WASHINGTON (CNS) — Cooking for 1,900 people, no problem. Cooking for the pope? Now that requires extra care.

Chefs Michael McDonald and Irshaad Ellis-Bey say they are up to the challenge.

Both men are heading the effort of the Washington Archdiocese’s Catholic Charities Enterprises catering service in preparing a meal for 500 guests, including Pope Francis, Sept. 24.

They’ve been at it since Sept. 18 preparing a menu that includes Asian chicken pasta salad with stir fried green beans, carrots and red peppers, a whole wheat roll, lemonade and brownies.

“It’s been early mornings and long afternoons,” Ellis-Bey, 32, said.

Cooking for the pope is special for the men.

“We’re working with Catholic Charities already, being that we’re feeding kids, we’re feeding families that are underprivileged. At the end of the day, it makes us feel good, but knowing that the pope is actually coming, to take the time out of his schedule is encouraging. It means something,” Ellis-Bey told Catholic News Service.

“Knowing it’s for him, it puts you at a different level,” he said.

McDonald, 39, said that soon after he learned the program would be cooking for Pope Francis, he began researching the pontiff’s favorite foods on the Internet. The team quickly settled on a pasta salad, but developed two recipes to flavor the chicken.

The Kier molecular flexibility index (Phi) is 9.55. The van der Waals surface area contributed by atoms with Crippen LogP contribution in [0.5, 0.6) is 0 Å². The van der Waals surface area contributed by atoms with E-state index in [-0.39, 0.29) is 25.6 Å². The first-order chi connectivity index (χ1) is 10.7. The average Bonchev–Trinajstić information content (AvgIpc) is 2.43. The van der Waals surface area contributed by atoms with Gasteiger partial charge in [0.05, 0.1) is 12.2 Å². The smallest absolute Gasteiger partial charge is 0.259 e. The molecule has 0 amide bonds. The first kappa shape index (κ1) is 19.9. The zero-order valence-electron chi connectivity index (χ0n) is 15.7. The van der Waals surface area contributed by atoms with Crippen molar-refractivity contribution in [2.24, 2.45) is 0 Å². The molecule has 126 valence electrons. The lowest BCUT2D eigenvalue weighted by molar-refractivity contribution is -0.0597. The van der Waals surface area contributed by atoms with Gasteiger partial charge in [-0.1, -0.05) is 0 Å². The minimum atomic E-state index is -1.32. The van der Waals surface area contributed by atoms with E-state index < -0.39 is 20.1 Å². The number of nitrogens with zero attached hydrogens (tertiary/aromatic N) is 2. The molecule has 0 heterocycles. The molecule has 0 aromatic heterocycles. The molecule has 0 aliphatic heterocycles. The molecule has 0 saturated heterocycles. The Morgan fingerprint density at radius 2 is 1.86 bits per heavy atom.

The meals were tested by Catholic Charities’ staff including Msgr. John Enzler, president and CEO. The Asian option pleased palates best and that became the main course.

“We’re making sure we take care of him,” said McDonald, who worked at upscale restaurants and FedEx Field, home of the Washington Redskins, and decided about 18 months ago that he wanted to cook in less ostentatious settings.

“I really never cooked for the unfortunate and the homeless. It brings joy to me knowing that I’m helping the unfortunate who have less than what I have,” he said.

Cooking for large groups is why the program exists. Under experienced managers, it was formed to help train people in food services so they can gain employment in other food service venues.

The program’s 12 employees prepare 1,900 meals Monday through Friday each week for senior citizens throughout Washington under a contract with the District of Columbia Office on Aging. They also cook meals for poor and homeless people around the city under the St. Maria’s Meals program, including 350 to 400 people who show up on Wednesday evenings outside of Catholic Charities’ headquarters near Chinatown in downtown Washington.

“We’re very excited to have the opportunity,” kitchen leader Eric Curry said. “They could have easily contracted this meal out to anyone, a big catering company. Anybody could have done it. But they chose our in-house catering service. We’re very, very ecstatic to be the ones to cook this meal for the pope and also for the people he will be eating with.”

Knowing the pope would be eating their creation, is especially satisfying for the two chefs.

“I’m just looking for that one bite and he just smiles,” Ellis-Bey said. “I’ll be thrilled with that.”


Follow Dennis Sadowski on Twitter: @DennisSadowski.